The reality is that we are two deeply flawed people who work hard all day and have three young children. We work beside each other and don't always have time or energy. I cannot look to my husband to fill every need I have for love, validation, or even companionship. If I do this I will suck him dry.

Jonathan sent me a sweet letter with this Bob Dylan quote enclosed while we were dating. It was after our first fight about my not feeling connected. I wish I could say this conflict doesn't come up anymore, but it does. The last line he added himself.

 Go ’way from my window

Leave at your own chosen speed

I’m not the one you want, babe

I’m not the one you need

You say you’re lookin’ for someone

Never weak but always strong

To protect you an’ defend you

Whether you are right or wrong

Someone to open each and every door

But it ain’t me, babe

No, no, no, it ain’t me, babe

It ain’t me you’re lookin’ for, babe

....It's Jesus

5. Embrace your limitations

This is a lesson we've been learning together over the past 5 years. We're learning that God honors our faithfulness more than our ambition. We want to do so much, change so much, and we think we have good ideas.

But we're finding that we only have time to do our jobs, care for our children, love our neighbors, pray to our God, and fall into bed so we have the strength to do it again the next day. This is my husband's favorite quote from The Hobbit and it just about sums it up:

 Saruman believes it is only great power that can hold evil in check, but that is not what I have found. I found it is the small everyday deeds of ordinary folk that keep the darkness at bay. Small acts of kindness and love. Why Bilbo Baggins? I don't know. Perhaps because I am afraid, and he gives me courage. -- Gandalf, The Hobbit: An Unexpected Journey.

In Life There Are No Static Characters

I had a good Thanksgiving! It took us six hours to arrive at the family feast. Normally I don't mind a road trip, but now that we have three baby boys I can't help but cringe at the thought of extended car rides.

Surprisingly, it was by far the most pleasant car trip we've taken in a while-- thanks in part to the steady stream of cartoons my hubbs kept rolling on his laptop. Who says technology doesn't have its advantages?

I love my family, but family gatherings can be a source of anxiety for me. My goal for this trip was to be as pleasant as possible. I didn't want to be overly sensitive to the remarks of others or knowingly pick any fights. Honestly, I didn't completely succeed, but that's another story for another day.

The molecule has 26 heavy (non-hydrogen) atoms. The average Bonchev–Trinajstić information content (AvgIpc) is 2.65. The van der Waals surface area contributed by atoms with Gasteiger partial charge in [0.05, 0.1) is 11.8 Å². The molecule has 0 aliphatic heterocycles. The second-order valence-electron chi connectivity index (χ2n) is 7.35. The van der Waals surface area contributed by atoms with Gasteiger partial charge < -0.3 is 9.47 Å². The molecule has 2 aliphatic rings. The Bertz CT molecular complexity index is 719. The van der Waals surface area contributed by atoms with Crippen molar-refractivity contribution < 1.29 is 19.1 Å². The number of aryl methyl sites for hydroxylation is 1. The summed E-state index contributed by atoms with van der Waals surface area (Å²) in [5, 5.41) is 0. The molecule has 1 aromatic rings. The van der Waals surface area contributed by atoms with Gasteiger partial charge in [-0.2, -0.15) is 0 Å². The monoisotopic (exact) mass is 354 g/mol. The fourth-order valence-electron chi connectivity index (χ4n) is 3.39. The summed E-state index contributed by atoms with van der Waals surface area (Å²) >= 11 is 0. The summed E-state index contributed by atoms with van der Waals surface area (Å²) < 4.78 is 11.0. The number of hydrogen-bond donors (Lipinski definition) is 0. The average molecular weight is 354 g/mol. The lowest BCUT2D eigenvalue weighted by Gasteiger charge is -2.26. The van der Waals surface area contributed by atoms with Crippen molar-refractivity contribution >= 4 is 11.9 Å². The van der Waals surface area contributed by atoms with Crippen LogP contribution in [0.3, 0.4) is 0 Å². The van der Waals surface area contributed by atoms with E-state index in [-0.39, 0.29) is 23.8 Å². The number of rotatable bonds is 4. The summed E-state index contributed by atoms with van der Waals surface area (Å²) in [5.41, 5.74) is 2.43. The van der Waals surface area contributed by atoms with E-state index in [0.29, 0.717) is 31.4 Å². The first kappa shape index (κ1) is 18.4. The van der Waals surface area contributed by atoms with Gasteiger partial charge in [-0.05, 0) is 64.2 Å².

After a great conversation with a family member that I don't always see eye to eye with, I realized something. When I think about my life, I am the dynamic character: always changing, growing and learning. But aside from those in my inner circle, I unconsciously think of everyone else as a static character. They're all destined to be defined in my mind by some past behavior, impression, or attitude.

Thinking this way, especially about family members, creates an odd sense of stability. I know where everyone stands, and no matter what they do I can mentally keep them in their assigned categories. It makes loved ones one dimensional and easy to define and stereotype.

It makes it easy to give up on family relationships and think, "That's just the way they are." It makes it easy to stop praying and believing that change is possible. This mindset leaves no room for empathy or understanding another person's unfolding story.

Thankfully real life is far more complex, intricate, and nuanced than the novels I love so much. Everyone is living out this rich tapestry of thought, experience, work and worship. Together, side by side, we are changing and growing day upon day upon day.

When changes take longer than I think they ought, I'm quick to give up hope and pronounce the tree dead. Instead, I'm learning that sometimes the roots grow deep before a bud pops out onto the surface.

The Hair

I started chemically straightening my hair in 5th grade. I can remember begging my mom to do it. I grew up in the white suburbs outside of Atlanta, and I really wanted to my hair to hang like everyone else.

I wanted that pony tail that blew in the wind.

Up until that point, I wore my hair in braids everyday except for special occasions when my mom would flat iron my hair.

It took me years to get my hair to look just the way I wanted. Many women who relax their hair complain that the chemicals give them paper thin hair. My mane is super thick so the thinning actually took out just the right amount of volume.

During college, I toyed with the idea of cutting my hair off and wearing it curly several times. But the problem was that I wasn't sure what to do with it after I cut it, so it just didn't seem like a feasible option for me. One night during my senior year, I mentioned wanting to cut my hair off while I was out on a date. My date told me that I needed to do it and that I had till the end of the week to make it happen. I couldn't do it so I never returned any of his phone calls.

My sister actually ended up telling me about the Kinky Curl product line a few months after I gave birth to our oldest son. She was using them, and her hair looked nice so I decided to give it a go (neither of us actually use those hair products anymore). So from that point on I stopped relaxing my hair.

 About a year later, when I was seriously pregnant with our second son, I decided to chop off all my straightened ends. In the natural hair community, we call this a big chop-- and it was a HUGE chop. Let me just give you a little piece of advice. NEVER cut your hair super short when you're pregnant.

It was not cute. I don't have the kind of face you need to rock a short style and being 6 months pregnant did not help matters. Plus, I wasn't quite sure how to style it, so it took me a long while to figure out how to make it look decent.

Going natural for me wasn't about making a statement about my heritage or cultural identity. I didn't do it to feel more empowered as a black woman. I did it because it seemed more practical and less expensive than continuing to relax my hair every few months.

I was also just plain curious.

It had been years since I'd seen my curls, and I'd always been under the impression that my hair was going to be crazy and unmanageable if I kept it curly. That wasn't the case.